On appeal from Tax Court of New Jersey.
J.h. Coleman, A.m. Stein and Conley. The opinion of the court was delivered by Coleman, J.h., P.J.A.D. A.m. Stein, J.A.D., Dissenting.
In this tax appeal case, the taxpayer appeals from a judgment finding that an error made by the tax assessor in not assessing plaintiff's property pursuant to the Farmland Assessment Act of 1964, N.J.S.A. 54:4-23.1 et seq., could not be corrected under the Correction of Errors Statute, N.J.S.A. 54:51A-7. We affirm.
The controlling facts are not disputed. In 1984, plaintiff acquired title to approximately 35 acres of unimproved land known as Lots 16 and 24, Block 142, on Route 524 at Wycoff Road, Howell Township, New Jersey. The property is raw farmland. Between the 1985 and 1990 tax years, plaintiff's application for the land to be assessed as farmland pursuant to the Farmland Act was granted. For the 1991 tax year, plaintiff also filed a timely application for a farmland assessment which
was never considered by the tax assessor because it was apparently misplaced or misfiled.
During June or July, 1991, plaintiff received the tax bill for the property, reflecting that the property had been assessed at its market value of $556,300 rather than as farmland. In its brief, plaintiff states that it "did not file a timely appeal for the 1991 assessment to the County Board of Taxation. Instead, the Complaint seeking relief pursuant to N.J.S.A. 54:51A-7 was filed in the Tax Court on December 11, 1991." In its complaint, plaintiff contended that if the property had been properly assessed as farmland, the real estate taxes would have been reduced by more than $2,000.
Presently, N.J.S.A. 54:51A-7 provides:
The tax court may, upon the filing of a complaint at any time during the tax year or within the next 3 tax years thereafter . . . enter judgment to correct typographical errors, errors in transposing, and mistakes in tax assessments, provided that such complaint shall set forth the fact causing and constituting the error . . . . * * * The tax court shall not consider under this section any complaint relating to matters of valuation involving an assessor's opinion or judgment.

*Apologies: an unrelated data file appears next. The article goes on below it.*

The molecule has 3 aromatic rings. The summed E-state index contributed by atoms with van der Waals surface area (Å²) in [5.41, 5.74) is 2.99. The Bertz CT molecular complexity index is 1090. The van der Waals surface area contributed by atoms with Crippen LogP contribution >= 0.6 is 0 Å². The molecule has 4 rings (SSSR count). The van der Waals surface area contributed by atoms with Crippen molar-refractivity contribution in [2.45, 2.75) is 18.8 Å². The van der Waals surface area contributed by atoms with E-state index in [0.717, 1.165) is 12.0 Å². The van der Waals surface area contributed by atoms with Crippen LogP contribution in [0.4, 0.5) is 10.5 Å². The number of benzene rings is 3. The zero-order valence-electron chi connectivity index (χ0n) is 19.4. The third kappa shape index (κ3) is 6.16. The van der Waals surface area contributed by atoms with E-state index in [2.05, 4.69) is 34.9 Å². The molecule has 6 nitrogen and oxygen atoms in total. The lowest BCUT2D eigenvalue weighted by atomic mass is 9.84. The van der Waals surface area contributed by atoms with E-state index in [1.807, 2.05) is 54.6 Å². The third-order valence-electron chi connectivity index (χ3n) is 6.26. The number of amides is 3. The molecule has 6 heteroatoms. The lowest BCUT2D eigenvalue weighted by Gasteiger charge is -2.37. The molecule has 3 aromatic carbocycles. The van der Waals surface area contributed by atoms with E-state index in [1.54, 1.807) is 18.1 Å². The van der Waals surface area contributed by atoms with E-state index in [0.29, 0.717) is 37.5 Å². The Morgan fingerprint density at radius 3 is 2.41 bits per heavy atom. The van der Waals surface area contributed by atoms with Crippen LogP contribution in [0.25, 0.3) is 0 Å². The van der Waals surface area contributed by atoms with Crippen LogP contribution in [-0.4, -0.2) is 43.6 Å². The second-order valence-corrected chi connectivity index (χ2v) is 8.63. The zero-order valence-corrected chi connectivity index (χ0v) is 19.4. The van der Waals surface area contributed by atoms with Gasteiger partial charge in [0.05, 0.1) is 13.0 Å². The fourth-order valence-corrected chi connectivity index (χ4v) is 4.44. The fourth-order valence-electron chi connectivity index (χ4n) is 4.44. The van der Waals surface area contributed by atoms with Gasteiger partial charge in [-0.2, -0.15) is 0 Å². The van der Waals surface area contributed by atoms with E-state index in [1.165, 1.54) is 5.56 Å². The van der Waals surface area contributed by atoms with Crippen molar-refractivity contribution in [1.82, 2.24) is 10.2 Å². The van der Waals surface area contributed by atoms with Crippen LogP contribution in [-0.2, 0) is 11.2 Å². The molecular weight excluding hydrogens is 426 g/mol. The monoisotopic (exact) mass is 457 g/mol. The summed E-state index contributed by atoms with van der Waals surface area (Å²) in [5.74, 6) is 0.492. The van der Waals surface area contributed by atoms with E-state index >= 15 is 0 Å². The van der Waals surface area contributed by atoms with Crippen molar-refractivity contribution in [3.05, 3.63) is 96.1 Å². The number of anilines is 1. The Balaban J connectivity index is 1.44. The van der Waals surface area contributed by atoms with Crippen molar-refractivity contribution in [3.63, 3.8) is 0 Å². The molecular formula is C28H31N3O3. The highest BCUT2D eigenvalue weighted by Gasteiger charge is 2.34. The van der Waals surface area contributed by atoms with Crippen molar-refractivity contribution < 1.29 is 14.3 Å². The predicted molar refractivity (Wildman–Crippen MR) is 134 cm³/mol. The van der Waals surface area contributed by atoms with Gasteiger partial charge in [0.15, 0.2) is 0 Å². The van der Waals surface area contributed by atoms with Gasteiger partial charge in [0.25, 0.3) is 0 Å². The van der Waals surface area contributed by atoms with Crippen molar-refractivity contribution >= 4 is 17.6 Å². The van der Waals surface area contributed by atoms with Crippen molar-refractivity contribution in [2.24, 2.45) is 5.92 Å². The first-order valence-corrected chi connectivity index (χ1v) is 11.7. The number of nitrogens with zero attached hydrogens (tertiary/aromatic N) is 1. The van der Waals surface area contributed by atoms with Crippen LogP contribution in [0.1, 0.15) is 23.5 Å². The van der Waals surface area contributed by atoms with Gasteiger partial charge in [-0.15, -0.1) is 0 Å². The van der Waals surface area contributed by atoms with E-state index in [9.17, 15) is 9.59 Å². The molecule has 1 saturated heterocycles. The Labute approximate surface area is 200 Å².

There is no legislative statement which accompanied the statute. The Tax Court in Manczak v. Dover Township, 2 N.J. Tax. 529 (Tax 1981), reviewed the history of the Correction of Errors Statute (Statute). Originally, the Statute allowed correction of errors by consent of the mayor or the tax assessor of the municipality affected; however, this subjective standard encouraged abuses. Thus, in 1946 the Legislature amended the Statute, then N.J.S.A. 54:2-41, requiring an applicant to set forth the facts causing and constituting the error. Notwithstanding that amendment, the Statute still required consent of the majority of the governing body of the municipality affected.
In 1979, the Statute was again amended, specifically deleting the consent provisions. See L. 1979, c. 44, § 1. The 1979 language of the Statute was very similar to today's version of N.J.S.A. 54:51A-1. The Statute was amended a final time in 1983, adding some procedural requirements which are not relevant to this appeal.
In H.G.K.W. Corp. v. East Brunswick Township, 8 N.J. Tax. 454, 457 (Tax 1986), aff'd , 9 N.J. Tax. 91 (App.Div.1987), it was observed that the ultimate effect of the language of the Statute "is to permit a taxpayer to bypass the traditional and ordinary procedure for tax appeals" only if the error falls into one of the three enumerated categories and the mistake does not relate to matters of valuation involving the tax assessor's judgment or opinion. In the present case, plaintiff asserts that the only issue on this appeal is whether the error falls under the "mistakes in tax assessments" provision of the Statute. It ...